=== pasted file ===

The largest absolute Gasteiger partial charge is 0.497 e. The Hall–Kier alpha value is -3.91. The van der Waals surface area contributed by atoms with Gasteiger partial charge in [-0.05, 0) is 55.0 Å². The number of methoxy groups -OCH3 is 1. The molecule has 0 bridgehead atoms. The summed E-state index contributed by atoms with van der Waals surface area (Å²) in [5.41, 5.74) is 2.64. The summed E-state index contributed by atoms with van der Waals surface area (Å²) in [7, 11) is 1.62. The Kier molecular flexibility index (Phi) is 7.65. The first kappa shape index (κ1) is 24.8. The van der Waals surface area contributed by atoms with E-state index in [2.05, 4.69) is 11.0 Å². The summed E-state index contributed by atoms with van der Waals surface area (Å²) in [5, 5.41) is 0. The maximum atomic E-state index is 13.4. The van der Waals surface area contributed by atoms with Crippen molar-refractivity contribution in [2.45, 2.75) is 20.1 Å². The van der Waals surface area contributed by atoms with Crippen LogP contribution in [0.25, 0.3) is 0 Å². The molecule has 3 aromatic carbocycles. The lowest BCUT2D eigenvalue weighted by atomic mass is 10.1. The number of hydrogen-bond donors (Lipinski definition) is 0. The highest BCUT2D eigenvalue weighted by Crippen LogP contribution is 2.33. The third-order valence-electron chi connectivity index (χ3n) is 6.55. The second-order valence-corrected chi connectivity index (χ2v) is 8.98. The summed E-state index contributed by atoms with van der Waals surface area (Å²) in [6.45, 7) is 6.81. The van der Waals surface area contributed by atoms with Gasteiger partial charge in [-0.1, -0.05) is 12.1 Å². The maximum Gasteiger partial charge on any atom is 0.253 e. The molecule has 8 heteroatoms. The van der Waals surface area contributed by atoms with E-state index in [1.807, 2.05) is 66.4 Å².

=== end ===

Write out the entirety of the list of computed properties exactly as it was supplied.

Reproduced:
The largest absolute Gasteiger partial charge is 0.497 e. The Hall–Kier alpha value is -3.91. The van der Waals surface area contributed by atoms with Gasteiger partial charge in [-0.05, 0) is 55.0 Å². The number of methoxy groups -OCH3 is 1. The molecule has 0 bridgehead atoms. The summed E-state index contributed by atoms with van der Waals surface area (Å²) in [5.41, 5.74) is 2.64. The summed E-state index contributed by atoms with van der Waals surface area (Å²) in [7, 11) is 1.62. The Kier molecular flexibility index (Phi) is 7.65. The first kappa shape index (κ1) is 24.8. The van der Waals surface area contributed by atoms with E-state index in [2.05, 4.69) is 11.0 Å². The summed E-state index contributed by atoms with van der Waals surface area (Å²) in [5, 5.41) is 0. The maximum atomic E-state index is 13.4. The van der Waals surface area contributed by atoms with Crippen molar-refractivity contribution in [2.45, 2.75) is 20.1 Å². The van der Waals surface area contributed by atoms with Crippen LogP contribution in [0.25, 0.3) is 0 Å². The molecule has 3 aromatic carbocycles. The lowest BCUT2D eigenvalue weighted by atomic mass is 10.1. The number of hydrogen-bond donors (Lipinski definition) is 0. The highest BCUT2D eigenvalue weighted by Crippen LogP contribution is 2.33. The third-order valence-electron chi connectivity index (χ3n) is 6.55. The second-order valence-corrected chi connectivity index (χ2v) is 8.98. The summed E-state index contributed by atoms with van der Waals surface area (Å²) in [6.45, 7) is 6.81. The van der Waals surface area contributed by atoms with Gasteiger partial charge in [-0.1, -0.05) is 12.1 Å². The maximum Gasteiger partial charge on any atom is 0.253 e. The molecule has 8 heteroatoms. The van der Waals surface area contributed by atoms with E-state index in [1.807, 2.05) is 66.4 Å².